In February, Mitchell Hamline School of Law in St. Paul hosted a gala launching the new Center for the Study of Black Life and the Law, and formally introduced the center’s new director, Dr. T. Anansi Wilson. The event highlighted the mission of the center, with speeches from students, affiliated faculty, and representatives from the university.
The center’s associate director, Deanna Burns, welcomed guests and expressed the university’s enthusiasm for the center and the leadership of Dr. Wilson, an award-winning scholar in the field of Black studies and law, who earned a law degree from Howard University and a Ph.D. from the University of Texas, Austin, in the African and African Diaspora studies program.
Asked how the center came about, Dr. Wilson admitted to dreaming of doing this work for over a decade. “I think it was my sophomore year in college at Tufts. I was taking a class with Christina Sharpe, who wrote ‘In the Wake: On Blackness and Being.’ One of our seminar topics, I think, was the Black feminist theory of memory for forgetting,” recalled Wilson. “But anyway, it was about Black people, Black women, and how trauma lives long.
“And so for our final topic, our final seminar, it was supposed to be some type of project on how trauma in the past has affected us and how we’re living in the wake [of slavery].” Wilson remembered thinking, “I was like, you know, years from now I’m gonna have some type of center that is focusing on the way the law orders and disorders Black and BlaQueer life.
“It’s gonna have a policy arm. There’ll be an organizing arm, and I’ll work with artists. [And Dr. Sharpe], she was like, ‘All right. Well, you let me know how that goes in 10 years, and we’ll see.’ And literally, the announcement of the center last February was the 10-year anniversary of that conversation!”
The serendipitous moment of seeing Mitchell Hamline recruiting for the director’s role for a new center focused on Black life and the law didn’t mean Wilson was gung-ho about the institution. Black academics have seen White institutions create Black study centers without giving autonomy, adequate funding or proper respect to those centers,” Wilson said. “They’d rather give lip service in order to say they have ‘done something,’ without fully supporting the Black scholars they’ve recruited.”
Wilson made sure to fight for clear boundaries and expectations even while interviewing. “When I was interviewing for the job, one of the things I said was that I wanted to come and be able to do my own thing. I wanted to do something that was explicitly about Black and Black Queer people.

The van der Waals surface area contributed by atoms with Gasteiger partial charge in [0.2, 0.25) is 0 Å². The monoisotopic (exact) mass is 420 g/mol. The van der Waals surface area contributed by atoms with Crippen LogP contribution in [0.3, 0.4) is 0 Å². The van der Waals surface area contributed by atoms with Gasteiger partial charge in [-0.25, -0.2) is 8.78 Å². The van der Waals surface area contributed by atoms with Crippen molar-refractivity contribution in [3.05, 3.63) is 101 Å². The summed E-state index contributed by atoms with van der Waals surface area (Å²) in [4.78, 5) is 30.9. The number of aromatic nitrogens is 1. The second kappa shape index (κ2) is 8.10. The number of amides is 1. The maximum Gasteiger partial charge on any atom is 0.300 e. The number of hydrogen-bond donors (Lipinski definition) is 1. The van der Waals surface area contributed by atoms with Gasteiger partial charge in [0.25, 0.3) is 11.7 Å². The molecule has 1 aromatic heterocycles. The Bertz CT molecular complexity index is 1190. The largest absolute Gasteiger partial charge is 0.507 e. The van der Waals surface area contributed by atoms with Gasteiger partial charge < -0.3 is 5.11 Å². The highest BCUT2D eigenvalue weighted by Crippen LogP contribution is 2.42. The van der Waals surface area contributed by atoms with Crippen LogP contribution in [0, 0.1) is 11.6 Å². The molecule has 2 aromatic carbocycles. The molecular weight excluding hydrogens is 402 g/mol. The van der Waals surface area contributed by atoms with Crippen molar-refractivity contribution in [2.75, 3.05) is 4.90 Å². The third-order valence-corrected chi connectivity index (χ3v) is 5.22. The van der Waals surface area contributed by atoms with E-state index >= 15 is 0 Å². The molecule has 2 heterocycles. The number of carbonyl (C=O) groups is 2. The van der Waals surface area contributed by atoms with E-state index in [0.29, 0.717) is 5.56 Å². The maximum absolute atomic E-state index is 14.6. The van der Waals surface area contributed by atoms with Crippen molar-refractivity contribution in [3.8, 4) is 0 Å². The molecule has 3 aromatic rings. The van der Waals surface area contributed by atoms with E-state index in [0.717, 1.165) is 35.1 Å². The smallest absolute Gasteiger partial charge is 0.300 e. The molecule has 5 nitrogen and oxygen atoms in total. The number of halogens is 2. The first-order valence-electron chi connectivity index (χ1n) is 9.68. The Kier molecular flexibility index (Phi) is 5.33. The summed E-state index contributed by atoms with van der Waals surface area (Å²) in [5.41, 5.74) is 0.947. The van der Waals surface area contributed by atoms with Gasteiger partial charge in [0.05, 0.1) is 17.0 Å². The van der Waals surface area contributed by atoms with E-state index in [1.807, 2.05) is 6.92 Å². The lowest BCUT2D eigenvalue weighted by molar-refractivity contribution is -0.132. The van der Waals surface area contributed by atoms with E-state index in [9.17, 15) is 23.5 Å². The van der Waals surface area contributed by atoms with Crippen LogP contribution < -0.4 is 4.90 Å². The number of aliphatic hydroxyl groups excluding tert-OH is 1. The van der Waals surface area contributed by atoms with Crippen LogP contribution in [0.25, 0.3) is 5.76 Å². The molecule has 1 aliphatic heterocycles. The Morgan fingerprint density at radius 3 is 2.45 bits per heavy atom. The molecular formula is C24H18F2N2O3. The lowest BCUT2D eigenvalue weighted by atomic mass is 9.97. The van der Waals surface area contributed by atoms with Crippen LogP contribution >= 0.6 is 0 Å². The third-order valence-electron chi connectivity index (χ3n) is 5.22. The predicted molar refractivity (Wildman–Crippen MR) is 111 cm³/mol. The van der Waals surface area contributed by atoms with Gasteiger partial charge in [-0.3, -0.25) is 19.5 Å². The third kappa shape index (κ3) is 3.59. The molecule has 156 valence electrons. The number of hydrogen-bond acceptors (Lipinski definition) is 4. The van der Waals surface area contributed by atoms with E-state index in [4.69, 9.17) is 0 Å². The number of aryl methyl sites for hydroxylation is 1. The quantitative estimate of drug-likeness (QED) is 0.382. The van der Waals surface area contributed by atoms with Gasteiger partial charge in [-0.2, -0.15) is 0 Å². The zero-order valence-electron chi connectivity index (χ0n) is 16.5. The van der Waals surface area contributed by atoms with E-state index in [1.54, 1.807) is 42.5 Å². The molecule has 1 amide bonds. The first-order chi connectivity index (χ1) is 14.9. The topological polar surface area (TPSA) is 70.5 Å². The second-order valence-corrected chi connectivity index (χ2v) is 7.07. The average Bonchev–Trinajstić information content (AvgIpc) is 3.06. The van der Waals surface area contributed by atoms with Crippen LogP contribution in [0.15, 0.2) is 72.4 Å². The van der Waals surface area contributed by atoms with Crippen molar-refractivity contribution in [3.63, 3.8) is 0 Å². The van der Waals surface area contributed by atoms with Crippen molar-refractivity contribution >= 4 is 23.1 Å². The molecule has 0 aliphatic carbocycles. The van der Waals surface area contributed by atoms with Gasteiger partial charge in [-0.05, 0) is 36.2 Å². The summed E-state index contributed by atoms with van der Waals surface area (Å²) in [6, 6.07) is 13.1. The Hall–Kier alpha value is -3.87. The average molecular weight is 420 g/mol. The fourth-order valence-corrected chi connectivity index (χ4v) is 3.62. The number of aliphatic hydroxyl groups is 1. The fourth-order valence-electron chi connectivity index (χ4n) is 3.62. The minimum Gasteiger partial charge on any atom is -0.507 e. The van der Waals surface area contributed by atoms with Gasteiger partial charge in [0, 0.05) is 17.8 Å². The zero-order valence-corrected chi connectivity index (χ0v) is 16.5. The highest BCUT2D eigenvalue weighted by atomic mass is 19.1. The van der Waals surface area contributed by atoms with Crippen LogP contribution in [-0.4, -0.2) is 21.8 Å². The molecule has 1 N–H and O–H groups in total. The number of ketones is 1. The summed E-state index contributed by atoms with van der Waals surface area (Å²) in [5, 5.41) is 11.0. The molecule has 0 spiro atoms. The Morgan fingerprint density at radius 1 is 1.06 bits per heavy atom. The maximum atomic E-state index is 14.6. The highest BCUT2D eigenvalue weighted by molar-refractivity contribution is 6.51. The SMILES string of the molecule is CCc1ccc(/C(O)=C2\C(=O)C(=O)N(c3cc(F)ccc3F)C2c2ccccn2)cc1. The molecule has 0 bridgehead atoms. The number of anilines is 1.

“Because if you don’t put ‘Black’ in the title, it just becomes a racial justice thing, which usually means the Black people get put at the end, or censored, or don’t get explicitly focused on at all,” said Wilson. Mitchell Hamline has since supported Wilson’s vision in the creation of the center, making sure to emphasize that the work will focus on the “study of Black life.”
Mitchell Hamline is the only Minnesota (or American) law school that explicitly names “Black life” as a research center’s focus. Asked if White institutions can fully support truly Black-centered research, Dr. Wilson offers this explanation: “I don’t think about or put trust in institutions. I pay them no mind—good intentions aside. I came here to do good work. That work will be judged by spirit, ancestors, and community, including students, in that order.
“I’ll join and struggle with anyone to do good—and that includes not just our community, but good work with our dean and partner Anthony Niedwiecki, and our brilliant faculty and staff. And when good is no longer possible or my time is up here, I’m going to go where my soul is called next.
“We’re off to a good start, but the proof is in the journey, and trust is forged in the crucible. Those things are earned.”
Asked about the initiatives and the upcoming work of the center, Wilson responded, “We have so much going on. Obviously, our launch gala. That’s something we want to do is have an annual fundraising event. But really, [other] events have drawn attention to the unfinished business of Black life, not just in Minnesota, in the Twin Cities, but you know—across the nation and abroad.
In March, a joint roundtable conversation between the Center for the Study of Black Life and the Law and Harvard Law and their “Program on Law and Political Economy” is scheduled. “We’re gonna be talking about racial capitalism and its effect on the promulgation of law right now, in the way that it’s enforced both by police but also by bureaucrats, and agencies. What is the utility of race and racism and anti-blackness in the laws?
“We’re thinking about new and old laws and reform. That’ll actually be moderated by both the Black law student organization at Harvard and Harvard Law School, as well as ours here at Mitchell Hamline. We’re having this kind of simultaneous conversation that will be streamed into both classrooms that’s open to the community.”
In April, the center is going to be partnering with the law review symposium, focusing on Black life and the afterlives of slavery and how those afterlives continue again, according to Wilson. “I keep saying this phrase—how the law orders and disorders—Black living and dying in focusing on Minnesota, but also think about the greater Midwest and just the Black diaspora in the United States as a whole.”
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